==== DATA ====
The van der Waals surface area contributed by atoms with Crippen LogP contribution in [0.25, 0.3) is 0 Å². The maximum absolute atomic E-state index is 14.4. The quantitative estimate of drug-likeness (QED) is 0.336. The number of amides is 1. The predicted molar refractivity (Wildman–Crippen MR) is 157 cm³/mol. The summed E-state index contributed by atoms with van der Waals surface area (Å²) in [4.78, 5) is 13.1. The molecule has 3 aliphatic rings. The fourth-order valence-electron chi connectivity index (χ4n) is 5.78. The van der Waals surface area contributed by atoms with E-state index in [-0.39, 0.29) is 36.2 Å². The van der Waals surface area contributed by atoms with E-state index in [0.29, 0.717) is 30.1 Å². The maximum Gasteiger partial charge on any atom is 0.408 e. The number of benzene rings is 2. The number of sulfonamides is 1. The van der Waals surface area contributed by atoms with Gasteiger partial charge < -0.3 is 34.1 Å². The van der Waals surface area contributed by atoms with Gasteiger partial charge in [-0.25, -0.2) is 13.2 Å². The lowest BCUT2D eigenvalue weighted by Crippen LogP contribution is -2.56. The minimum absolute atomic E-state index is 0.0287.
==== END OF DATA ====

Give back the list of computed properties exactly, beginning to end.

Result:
The van der Waals surface area contributed by atoms with Crippen LogP contribution in [0.25, 0.3) is 0 Å². The maximum absolute atomic E-state index is 14.4. The quantitative estimate of drug-likeness (QED) is 0.336. The number of amides is 1. The predicted molar refractivity (Wildman–Crippen MR) is 157 cm³/mol. The summed E-state index contributed by atoms with van der Waals surface area (Å²) in [4.78, 5) is 13.1. The molecule has 3 aliphatic rings. The fourth-order valence-electron chi connectivity index (χ4n) is 5.78. The van der Waals surface area contributed by atoms with E-state index in [-0.39, 0.29) is 36.2 Å². The van der Waals surface area contributed by atoms with E-state index in [0.29, 0.717) is 30.1 Å². The maximum Gasteiger partial charge on any atom is 0.408 e. The number of benzene rings is 2. The number of sulfonamides is 1. The van der Waals surface area contributed by atoms with Gasteiger partial charge < -0.3 is 34.1 Å². The van der Waals surface area contributed by atoms with Gasteiger partial charge in [-0.25, -0.2) is 13.2 Å². The lowest BCUT2D eigenvalue weighted by Crippen LogP contribution is -2.56. The minimum absolute atomic E-state index is 0.0287.